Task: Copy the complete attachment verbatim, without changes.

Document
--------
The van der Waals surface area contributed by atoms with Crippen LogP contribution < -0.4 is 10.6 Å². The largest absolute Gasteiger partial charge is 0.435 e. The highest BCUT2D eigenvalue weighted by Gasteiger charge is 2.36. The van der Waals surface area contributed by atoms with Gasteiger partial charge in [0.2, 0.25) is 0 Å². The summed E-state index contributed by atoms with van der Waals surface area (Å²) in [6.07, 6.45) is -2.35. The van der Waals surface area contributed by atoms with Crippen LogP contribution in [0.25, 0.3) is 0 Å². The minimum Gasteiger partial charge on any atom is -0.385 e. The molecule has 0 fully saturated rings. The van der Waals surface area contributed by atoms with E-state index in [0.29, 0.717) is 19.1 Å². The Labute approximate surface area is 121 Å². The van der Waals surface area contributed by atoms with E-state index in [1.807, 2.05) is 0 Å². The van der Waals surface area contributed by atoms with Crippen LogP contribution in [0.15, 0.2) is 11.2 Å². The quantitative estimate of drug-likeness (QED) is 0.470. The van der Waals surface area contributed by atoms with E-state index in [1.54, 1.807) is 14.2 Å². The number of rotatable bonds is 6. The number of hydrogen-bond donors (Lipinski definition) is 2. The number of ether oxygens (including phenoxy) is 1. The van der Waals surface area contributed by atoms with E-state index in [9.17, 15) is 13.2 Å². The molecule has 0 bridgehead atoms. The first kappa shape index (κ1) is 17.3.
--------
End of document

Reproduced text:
The van der Waals surface area contributed by atoms with Crippen LogP contribution < -0.4 is 10.6 Å². The largest absolute Gasteiger partial charge is 0.435 e. The highest BCUT2D eigenvalue weighted by Gasteiger charge is 2.36. The van der Waals surface area contributed by atoms with Gasteiger partial charge in [0.2, 0.25) is 0 Å². The summed E-state index contributed by atoms with van der Waals surface area (Å²) in [6.07, 6.45) is -2.35. The van der Waals surface area contributed by atoms with Crippen LogP contribution in [0.25, 0.3) is 0 Å². The minimum Gasteiger partial charge on any atom is -0.385 e. The molecule has 0 fully saturated rings. The van der Waals surface area contributed by atoms with E-state index in [0.29, 0.717) is 19.1 Å². The Labute approximate surface area is 121 Å². The van der Waals surface area contributed by atoms with E-state index in [1.807, 2.05) is 0 Å². The van der Waals surface area contributed by atoms with Crippen LogP contribution in [0.15, 0.2) is 11.2 Å². The quantitative estimate of drug-likeness (QED) is 0.470. The van der Waals surface area contributed by atoms with E-state index in [1.54, 1.807) is 14.2 Å². The number of rotatable bonds is 6. The number of hydrogen-bond donors (Lipinski definition) is 2. The number of ether oxygens (including phenoxy) is 1. The van der Waals surface area contributed by atoms with E-state index in [9.17, 15) is 13.2 Å². The molecule has 0 bridgehead atoms. The first kappa shape index (κ1) is 17.3.